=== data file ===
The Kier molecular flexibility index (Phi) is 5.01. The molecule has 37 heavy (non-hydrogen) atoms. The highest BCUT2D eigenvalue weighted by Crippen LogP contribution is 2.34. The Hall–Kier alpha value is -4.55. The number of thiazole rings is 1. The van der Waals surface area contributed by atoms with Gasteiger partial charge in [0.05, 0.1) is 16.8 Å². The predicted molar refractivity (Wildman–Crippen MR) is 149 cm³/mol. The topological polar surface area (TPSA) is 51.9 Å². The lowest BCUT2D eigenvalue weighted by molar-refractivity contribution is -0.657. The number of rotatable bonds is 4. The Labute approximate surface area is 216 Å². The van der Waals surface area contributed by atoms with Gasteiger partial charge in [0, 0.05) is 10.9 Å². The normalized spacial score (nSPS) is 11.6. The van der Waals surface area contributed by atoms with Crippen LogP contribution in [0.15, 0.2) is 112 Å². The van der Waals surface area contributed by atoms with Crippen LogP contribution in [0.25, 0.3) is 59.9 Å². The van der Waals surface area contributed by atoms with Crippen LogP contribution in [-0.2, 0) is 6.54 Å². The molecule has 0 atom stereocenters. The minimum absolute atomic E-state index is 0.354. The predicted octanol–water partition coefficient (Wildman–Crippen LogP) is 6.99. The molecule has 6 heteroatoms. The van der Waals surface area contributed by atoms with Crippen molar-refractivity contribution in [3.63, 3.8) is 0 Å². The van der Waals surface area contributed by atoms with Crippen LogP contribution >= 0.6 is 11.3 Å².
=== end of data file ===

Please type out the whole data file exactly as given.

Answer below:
The Kier molecular flexibility index (Phi) is 5.01. The molecule has 37 heavy (non-hydrogen) atoms. The highest BCUT2D eigenvalue weighted by Crippen LogP contribution is 2.34. The Hall–Kier alpha value is -4.55. The number of thiazole rings is 1. The van der Waals surface area contributed by atoms with Gasteiger partial charge in [0.05, 0.1) is 16.8 Å². The predicted molar refractivity (Wildman–Crippen MR) is 149 cm³/mol. The topological polar surface area (TPSA) is 51.9 Å². The lowest BCUT2D eigenvalue weighted by molar-refractivity contribution is -0.657. The number of rotatable bonds is 4. The Labute approximate surface area is 216 Å². The van der Waals surface area contributed by atoms with Gasteiger partial charge in [0, 0.05) is 10.9 Å². The normalized spacial score (nSPS) is 11.6. The van der Waals surface area contributed by atoms with Crippen LogP contribution in [0.15, 0.2) is 112 Å². The van der Waals surface area contributed by atoms with Crippen LogP contribution in [0.25, 0.3) is 59.9 Å². The van der Waals surface area contributed by atoms with Crippen LogP contribution in [-0.2, 0) is 6.54 Å². The molecule has 0 atom stereocenters. The minimum absolute atomic E-state index is 0.354. The predicted octanol–water partition coefficient (Wildman–Crippen LogP) is 6.99. The molecule has 6 heteroatoms. The van der Waals surface area contributed by atoms with Crippen molar-refractivity contribution in [3.63, 3.8) is 0 Å². The van der Waals surface area contributed by atoms with Crippen LogP contribution >= 0.6 is 11.3 Å².